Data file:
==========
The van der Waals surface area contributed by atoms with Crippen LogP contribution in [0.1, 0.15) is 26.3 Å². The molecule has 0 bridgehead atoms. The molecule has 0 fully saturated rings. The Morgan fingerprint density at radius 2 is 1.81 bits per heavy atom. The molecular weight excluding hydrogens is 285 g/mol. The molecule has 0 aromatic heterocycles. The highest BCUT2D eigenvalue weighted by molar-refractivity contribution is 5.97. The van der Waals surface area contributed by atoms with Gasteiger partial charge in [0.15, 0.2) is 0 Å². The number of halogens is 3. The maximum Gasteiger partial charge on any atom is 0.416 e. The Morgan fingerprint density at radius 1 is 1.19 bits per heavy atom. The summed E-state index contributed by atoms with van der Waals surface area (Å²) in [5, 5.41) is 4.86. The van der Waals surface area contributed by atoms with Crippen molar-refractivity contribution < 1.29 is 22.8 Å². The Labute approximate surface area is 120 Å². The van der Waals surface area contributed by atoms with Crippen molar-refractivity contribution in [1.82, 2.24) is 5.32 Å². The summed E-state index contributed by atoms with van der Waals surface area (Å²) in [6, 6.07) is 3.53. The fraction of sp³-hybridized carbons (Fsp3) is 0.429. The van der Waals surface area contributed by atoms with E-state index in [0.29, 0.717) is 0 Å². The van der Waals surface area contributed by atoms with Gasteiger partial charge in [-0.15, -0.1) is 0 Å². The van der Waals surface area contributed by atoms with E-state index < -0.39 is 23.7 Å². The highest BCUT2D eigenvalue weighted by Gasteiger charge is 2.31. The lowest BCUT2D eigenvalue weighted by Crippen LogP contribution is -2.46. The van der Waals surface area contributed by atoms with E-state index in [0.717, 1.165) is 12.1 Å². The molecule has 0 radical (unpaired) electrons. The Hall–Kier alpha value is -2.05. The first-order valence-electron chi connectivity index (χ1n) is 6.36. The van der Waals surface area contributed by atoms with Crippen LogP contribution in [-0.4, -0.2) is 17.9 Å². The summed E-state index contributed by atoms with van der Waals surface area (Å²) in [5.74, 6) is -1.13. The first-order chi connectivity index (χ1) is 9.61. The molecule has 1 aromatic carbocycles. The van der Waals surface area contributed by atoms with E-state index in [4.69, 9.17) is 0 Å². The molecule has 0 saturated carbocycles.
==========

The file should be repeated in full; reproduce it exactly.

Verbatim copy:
The van der Waals surface area contributed by atoms with Crippen LogP contribution in [0.1, 0.15) is 26.3 Å². The molecule has 0 bridgehead atoms. The molecule has 0 fully saturated rings. The Morgan fingerprint density at radius 2 is 1.81 bits per heavy atom. The molecular weight excluding hydrogens is 285 g/mol. The molecule has 0 aromatic heterocycles. The highest BCUT2D eigenvalue weighted by molar-refractivity contribution is 5.97. The van der Waals surface area contributed by atoms with Gasteiger partial charge in [0.15, 0.2) is 0 Å². The number of halogens is 3. The maximum Gasteiger partial charge on any atom is 0.416 e. The Morgan fingerprint density at radius 1 is 1.19 bits per heavy atom. The summed E-state index contributed by atoms with van der Waals surface area (Å²) in [5, 5.41) is 4.86. The van der Waals surface area contributed by atoms with Crippen molar-refractivity contribution < 1.29 is 22.8 Å². The Labute approximate surface area is 120 Å². The van der Waals surface area contributed by atoms with Crippen molar-refractivity contribution in [1.82, 2.24) is 5.32 Å². The summed E-state index contributed by atoms with van der Waals surface area (Å²) in [6, 6.07) is 3.53. The fraction of sp³-hybridized carbons (Fsp3) is 0.429. The van der Waals surface area contributed by atoms with E-state index in [0.29, 0.717) is 0 Å². The van der Waals surface area contributed by atoms with Gasteiger partial charge in [-0.15, -0.1) is 0 Å². The van der Waals surface area contributed by atoms with E-state index < -0.39 is 23.7 Å². The highest BCUT2D eigenvalue weighted by Gasteiger charge is 2.31. The lowest BCUT2D eigenvalue weighted by Crippen LogP contribution is -2.46. The van der Waals surface area contributed by atoms with E-state index in [0.717, 1.165) is 12.1 Å². The molecule has 0 radical (unpaired) electrons. The Hall–Kier alpha value is -2.05. The first-order valence-electron chi connectivity index (χ1n) is 6.36. The van der Waals surface area contributed by atoms with Crippen LogP contribution in [-0.4, -0.2) is 17.9 Å². The summed E-state index contributed by atoms with van der Waals surface area (Å²) in [5.74, 6) is -1.13. The first-order chi connectivity index (χ1) is 9.61. The molecule has 1 aromatic carbocycles. The van der Waals surface area contributed by atoms with E-state index in [4.69, 9.17) is 0 Å². The molecule has 0 saturated carbocycles.